British Education in India

 

As has been noted by numerous scholars of British rule in India, the physical presence of the British in India was not significant. Yet, for almost two centuries, the British were able to rule two-thirds of the subcontinent directly, and exercise considerable leverage over the Princely States that accounted for the remaining one-third. While the strategy of divide and conquer was used most effectively, an important aspect of British rule in India was the psychological indoctrination of an elite layer within Indian society who were artfully tutored into becoming model British subjects. This English-educated layer of Indian society was craftily encouraged to absorb values and notions about themselves and their land of birth that would be conducive to the British occupation of India, and furthering British goals of looting India's physical wealth and exploiting its labour.

 

As such, it could no longer be truthfully acknowledged that India had a rich civilization of its own - that its philosophical and scientific contributions may have influenced European scholars - or helped in shaping the European Renaissance. Britain needed a class of intellectuals meek and docile in their attitude towards the British, but full of hatred towards their fellow citizens. It was thus important to emphasize the negative aspects of the Indian tradition, and obliterate or obscure the positive. Indians were to be taught that they were a deeply conservative and fatalistic people, genetically predisposed to irrational superstitions and mystic belief systems. They were taught that they had no concept of nation, national feelings or a history and that, if they had any culture, it had been brought to them by invaders - that they themselves lacked the creative energy to achieve anything by themselves. In contrast, however, Indians were taught that the British epitomized modernity - they were the harbingers of all that was rational and scientific in the world. With their unique organizational skills and energetic zeal, they would raise India from the morass of religious bigotry. These and other such ideas were repeatedly filled in the minds of the young Indians who received instruction in the British schools.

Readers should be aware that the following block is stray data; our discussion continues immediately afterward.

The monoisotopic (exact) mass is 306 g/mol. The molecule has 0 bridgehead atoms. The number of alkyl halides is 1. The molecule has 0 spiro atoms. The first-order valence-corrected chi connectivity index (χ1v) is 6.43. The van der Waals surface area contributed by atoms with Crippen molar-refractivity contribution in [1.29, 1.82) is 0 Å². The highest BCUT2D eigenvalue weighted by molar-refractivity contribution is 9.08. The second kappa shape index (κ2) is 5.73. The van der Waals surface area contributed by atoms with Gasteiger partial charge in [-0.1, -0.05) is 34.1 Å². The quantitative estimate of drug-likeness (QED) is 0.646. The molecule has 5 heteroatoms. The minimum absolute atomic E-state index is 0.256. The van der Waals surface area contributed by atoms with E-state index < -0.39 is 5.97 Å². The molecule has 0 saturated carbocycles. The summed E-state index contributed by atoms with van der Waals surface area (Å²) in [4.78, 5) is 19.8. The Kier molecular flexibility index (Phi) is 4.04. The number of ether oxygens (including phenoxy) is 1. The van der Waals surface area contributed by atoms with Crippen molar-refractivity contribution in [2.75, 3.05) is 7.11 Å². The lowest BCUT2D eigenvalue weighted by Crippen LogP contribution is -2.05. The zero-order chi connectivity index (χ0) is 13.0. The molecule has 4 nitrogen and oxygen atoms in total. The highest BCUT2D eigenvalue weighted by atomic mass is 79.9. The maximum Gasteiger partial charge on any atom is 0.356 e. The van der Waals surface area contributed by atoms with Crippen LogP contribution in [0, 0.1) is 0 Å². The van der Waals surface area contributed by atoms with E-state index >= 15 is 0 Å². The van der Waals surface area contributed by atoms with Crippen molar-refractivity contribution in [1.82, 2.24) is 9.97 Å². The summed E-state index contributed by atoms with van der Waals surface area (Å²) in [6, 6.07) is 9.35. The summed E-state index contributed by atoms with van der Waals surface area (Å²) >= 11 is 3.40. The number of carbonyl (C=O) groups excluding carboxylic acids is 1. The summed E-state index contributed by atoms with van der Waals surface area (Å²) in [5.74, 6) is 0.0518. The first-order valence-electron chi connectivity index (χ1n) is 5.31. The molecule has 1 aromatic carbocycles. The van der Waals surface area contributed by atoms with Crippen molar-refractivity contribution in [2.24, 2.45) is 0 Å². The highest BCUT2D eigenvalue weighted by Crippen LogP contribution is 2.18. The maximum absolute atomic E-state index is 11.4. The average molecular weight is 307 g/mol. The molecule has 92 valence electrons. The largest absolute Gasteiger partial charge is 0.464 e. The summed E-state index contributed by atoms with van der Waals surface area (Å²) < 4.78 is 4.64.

British-educated Indians grew up learning about Pythagoras, Archimedes, Galileo and Newton without ever learning about Panini, Aryabhatta, Bhaskar or Bhaskaracharya. The logic and epistemology of the Nyaya Sutras, the rationality of the early Buddhists or the intriguing philosophical systems of the Jains were generally unknown to them. Neither was there any awareness of the numerous examples of dialectics in nature that are to be found in Indian texts. They may have read Homer or Dickens but not the Panchatantra, the Jataka tales or anything from the Indian epics. Schooled in the aesthetic and literary theories of the West, many felt embarrassed in acknowledging Indian contributions in the arts and literature. What was important to Western civilization was deemed universal, but everything Indian was dismissed as either backward and anachronistic, or at best tolerated as idiosyncratic oddity. Little did the Westernized Indian know what debt "Western Science and Civilization" owed (directly or indirectly) to Indian scientific discoveries and scholarly texts.